Brief Article
Copyright ©2013 Baishideng Publishing Group Co., Limited. All rights reserved.
World J Gastroenterol. Jul 14, 2013; 19(26): 4221-4227
Published online Jul 14, 2013. doi: 10.3748/wjg.v19.i26.4221
Magnified and enhanced computed virtual chromoendoscopy in gastric neoplasia: A feasibility study
Chang-Qing Li, Ya Li, Xiu-Li Zuo, Rui Ji, Zhen Li, Xiao-Meng Gu, Tao Yu, Qing-Qing Qi, Cheng-Jun Zhou, Yan-Qing Li
Chang-Qing Li, Ya Li, Xiu-Li Zuo, Rui Ji, Zhen Li, Xiao-Meng Gu, Tao Yu, Qing-Qing Qi, Yan-Qing Li, Department of Gastroenterology, Shandong University Qilu Hospital, Jinan 250012, Shandong Province, China
Cheng-Jun Zhou, Department of Pathology, Shandong University 2nd Affiliated Hospital, Jinan 250012, Shandong Province, China
Author contributions: Li CQ contributed the study concept and drafted the manuscript; Li CQ and Li Y contributed to the acquisition of data and statistical analysis; Zuo XL, Ji R, Li Z, Gu XM, Yu T, Qi QQ, Zhou CJ and Li YQ analyzed and interpreted data, and critically revised the manuscript for important intellectual content; Li YQ obtained funding, contributed administrative, technical and material support, and supervised the study.
Supported by The National Clinical Project from the Health Ministry of China; the Shandong Province Science and Technology Committee, No. 2010GSF10247; and National Natural Foundation of Science of China, No. NSFC81101098
Correspondence to: Yan-Qing Li, Professor, Director of Department of Gastroenterology, Shandong University Qilu Hospital, Jinan 250012, Shandong Province, China.
Telephone: +86-531-82169508 Fax: +86-531-82169236
Received: August 29, 2012
Revised: March 28, 2013
Accepted: June 1, 2013
Published online: July 14, 2013

AIM: To evaluate the feasibility of a new computed virtual chromoendoscopy (CVC) device (M i-scan) in the diagnosis of gastric neoplasia.

METHODS: Patients with superficial lesions no larger than 1.0 cm found during high definition endoscopy were included. Those with advanced or obviously protruded or depressed lesions, lesions larger than 1.0 cm and/or lesions which were not amenable to observation by zoom function were excluded. The endoscopist was required to give the real-time descriptions of surface pit patterns of the lesions, based on surface pattern classification of enhanced magnification endoscopy. According to previous reports, types I-III represent non-neoplastic lesions, and types IV-V represent neoplastic lesions. Diagnosis with M i-scan and biopsy was performed before histopathological diagnosis. Magnified images of gastric lesions with and without enhancement were collected for further analysis. The diagnostic yield of real-time M i-scan and effects on magnification image quality by tone enhancement (TE), surface enhancement (SE) and color enhancement (CE) were calculated. The selected images were sent to another endoscopist. The endoscopist rated the image quality of each lesion at 3 levels. Ratings of image quality were based on visualization of pit pattern, vessel and demarcation line.

RESULTS: One hundred and eighty-three patients were recruited. Five patients were excluded for advanced gastric lesions, 1 patient was excluded for poor preparation and 2 patients were excluded for superficial lesions larger than 1.0 cm; 132 patients were excluded for no lesions found by high definition endoscopy. In the end, 43 patients with 43 lesions were included. Histopathology revealed 10 inflammation, 14 atrophy, 10 metaplasia, 1 low grade dysplasia (LGD), 5 high grade dysplasia (HGD) and 3 cancers. For 7 lesions classified into type I, histopathology revealed 6 atrophy and 1 metaplasia; for 10 lesions classified into type II, histopathology revealed 2 inflammation, 7 atrophy and 1 metaplasia; for 10 lesions classified into type III, histopathology revealed 1 inflammation, 8 metaplasia and 1 LGD; for 9 lesions classified into type IV, histopathology revealed 4 inflammation, 1 atrophy and 4 HGD; for 7 lesions classified into type V, histopathology revealed 3 inflammation, 1 HGD and 3 cancers. A total of 172 still images, including 43 images by white light (MWL) and 129 images by M i-scan (43 with TE, 43 with SE and 43 with CE), were selected and sent to the endoscopist who did the analysis. General image quality of M i-scan with TE and SE was significantly better than that of MWL (TE, 4.55 ± 1.07; SE, 4.30 ± 1.02; MWL, 3.25 ± 0.99; P < 0.001). Visualization of pit pattern was significantly improved by M i-scan with SE (1.93 ± 0.25 vs 1.50 ± 0.50, P < 0.001). Microvessel visualization was significantly improved by M i-scan with TE (1.23 ± 0.78 vs 0.76 ± 0.73, P < 0.001). Demarcation line visualization was improved by M i-scan with both TE and SE (TE, 1.75 ± 0.52; SE, 1.56 ± 0.59; MWL, 0.98 ± 0.44; P < 0.001). M i-scan with CE did not show any significant improvements of image quality in general or in the 3 key parameters. Although M i-scan with TE and SE slightly increased the diagnostic yield of MWL, there was no significant difference (P > 0.1).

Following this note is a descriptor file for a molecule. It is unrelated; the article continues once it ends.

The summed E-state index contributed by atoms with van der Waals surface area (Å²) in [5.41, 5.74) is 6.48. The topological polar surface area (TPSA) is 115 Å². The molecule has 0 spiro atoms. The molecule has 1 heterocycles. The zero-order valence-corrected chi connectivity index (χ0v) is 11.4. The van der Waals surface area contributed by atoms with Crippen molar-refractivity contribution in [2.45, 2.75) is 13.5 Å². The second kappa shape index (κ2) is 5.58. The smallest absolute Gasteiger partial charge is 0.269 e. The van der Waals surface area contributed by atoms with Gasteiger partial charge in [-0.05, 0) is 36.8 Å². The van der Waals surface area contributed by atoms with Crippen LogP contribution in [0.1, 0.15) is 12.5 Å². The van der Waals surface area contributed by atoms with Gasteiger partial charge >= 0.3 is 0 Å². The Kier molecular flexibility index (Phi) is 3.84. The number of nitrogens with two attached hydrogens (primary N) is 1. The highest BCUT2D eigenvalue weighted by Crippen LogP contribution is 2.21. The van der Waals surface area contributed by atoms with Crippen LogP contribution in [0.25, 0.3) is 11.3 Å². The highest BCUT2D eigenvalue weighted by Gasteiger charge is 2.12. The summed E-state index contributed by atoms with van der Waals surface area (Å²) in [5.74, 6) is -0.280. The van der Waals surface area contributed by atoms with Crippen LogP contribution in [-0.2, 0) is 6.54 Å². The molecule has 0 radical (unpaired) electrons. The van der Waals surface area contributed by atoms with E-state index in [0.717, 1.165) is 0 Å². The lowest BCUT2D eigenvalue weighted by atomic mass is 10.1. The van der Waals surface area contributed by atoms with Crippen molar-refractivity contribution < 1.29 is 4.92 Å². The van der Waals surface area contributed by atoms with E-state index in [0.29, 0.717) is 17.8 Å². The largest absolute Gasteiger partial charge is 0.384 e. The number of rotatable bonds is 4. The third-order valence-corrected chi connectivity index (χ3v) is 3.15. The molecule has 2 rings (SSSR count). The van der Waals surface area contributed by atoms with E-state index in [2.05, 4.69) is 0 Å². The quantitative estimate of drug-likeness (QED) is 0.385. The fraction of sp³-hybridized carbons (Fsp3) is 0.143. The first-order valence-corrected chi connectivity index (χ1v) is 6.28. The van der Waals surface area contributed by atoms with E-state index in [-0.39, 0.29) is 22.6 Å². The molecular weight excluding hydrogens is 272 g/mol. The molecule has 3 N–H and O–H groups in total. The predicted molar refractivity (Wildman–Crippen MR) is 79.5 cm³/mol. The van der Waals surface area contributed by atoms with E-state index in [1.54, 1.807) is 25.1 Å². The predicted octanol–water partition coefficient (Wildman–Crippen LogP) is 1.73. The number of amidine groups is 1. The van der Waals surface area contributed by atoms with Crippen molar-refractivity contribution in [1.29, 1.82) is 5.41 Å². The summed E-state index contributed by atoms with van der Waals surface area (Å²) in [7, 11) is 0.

CONCLUSION: Although digital enhancement improves the image quality of magnification endoscopy, its value in improving the diagnostic yield seems to be limited.

Keywords: Computed virtual chromoendoscopy, i-scan, Gastric neoplasia, Diagnosis

Core tip: In this study, the authors applied a new endoscopic device combining magnification endoscopy and virtual chromoendoscopy, equipped with surface enhancement, tone enhancement and color enhancement (M i-scan), in the diagnosis of 43 patients with small superficial gastric lesions. The results showed that real-time diagnosis of the gastric cancerous lesions by using M i-scan corresponded well with their histopathology. In comparisons between different enhancement capabilities using offline images, images with surface enhancement and tone enhancement were found to be slightly superior to those with color enhancement.